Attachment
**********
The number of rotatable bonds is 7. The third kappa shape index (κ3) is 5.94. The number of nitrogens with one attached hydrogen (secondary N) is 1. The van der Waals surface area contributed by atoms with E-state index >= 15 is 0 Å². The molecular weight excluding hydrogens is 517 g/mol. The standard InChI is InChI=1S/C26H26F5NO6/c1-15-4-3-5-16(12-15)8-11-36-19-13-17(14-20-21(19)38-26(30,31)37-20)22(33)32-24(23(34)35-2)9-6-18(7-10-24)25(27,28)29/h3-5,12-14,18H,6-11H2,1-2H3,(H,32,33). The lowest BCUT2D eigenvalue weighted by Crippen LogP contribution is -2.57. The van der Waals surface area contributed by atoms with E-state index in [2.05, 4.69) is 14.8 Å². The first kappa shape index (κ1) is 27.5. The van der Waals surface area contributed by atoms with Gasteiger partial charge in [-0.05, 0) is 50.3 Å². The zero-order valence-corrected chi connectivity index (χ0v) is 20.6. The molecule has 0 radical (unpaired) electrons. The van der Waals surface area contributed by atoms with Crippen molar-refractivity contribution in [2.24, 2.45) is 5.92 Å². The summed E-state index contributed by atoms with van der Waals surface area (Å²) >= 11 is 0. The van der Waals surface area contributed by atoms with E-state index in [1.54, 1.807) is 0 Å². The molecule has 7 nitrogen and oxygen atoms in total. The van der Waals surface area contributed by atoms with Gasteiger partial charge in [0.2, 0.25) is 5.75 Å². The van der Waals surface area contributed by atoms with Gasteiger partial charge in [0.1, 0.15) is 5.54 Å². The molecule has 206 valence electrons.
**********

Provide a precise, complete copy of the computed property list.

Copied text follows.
The number of rotatable bonds is 7. The third kappa shape index (κ3) is 5.94. The number of nitrogens with one attached hydrogen (secondary N) is 1. The van der Waals surface area contributed by atoms with E-state index >= 15 is 0 Å². The molecular weight excluding hydrogens is 517 g/mol. The standard InChI is InChI=1S/C26H26F5NO6/c1-15-4-3-5-16(12-15)8-11-36-19-13-17(14-20-21(19)38-26(30,31)37-20)22(33)32-24(23(34)35-2)9-6-18(7-10-24)25(27,28)29/h3-5,12-14,18H,6-11H2,1-2H3,(H,32,33). The lowest BCUT2D eigenvalue weighted by Crippen LogP contribution is -2.57. The van der Waals surface area contributed by atoms with E-state index in [2.05, 4.69) is 14.8 Å². The first kappa shape index (κ1) is 27.5. The van der Waals surface area contributed by atoms with Gasteiger partial charge in [-0.05, 0) is 50.3 Å². The zero-order valence-corrected chi connectivity index (χ0v) is 20.6. The molecule has 0 radical (unpaired) electrons. The van der Waals surface area contributed by atoms with Crippen molar-refractivity contribution in [2.24, 2.45) is 5.92 Å². The summed E-state index contributed by atoms with van der Waals surface area (Å²) >= 11 is 0. The van der Waals surface area contributed by atoms with E-state index in [1.54, 1.807) is 0 Å². The molecule has 7 nitrogen and oxygen atoms in total. The van der Waals surface area contributed by atoms with Gasteiger partial charge in [0.2, 0.25) is 5.75 Å². The van der Waals surface area contributed by atoms with Gasteiger partial charge in [0.1, 0.15) is 5.54 Å². The molecule has 206 valence electrons.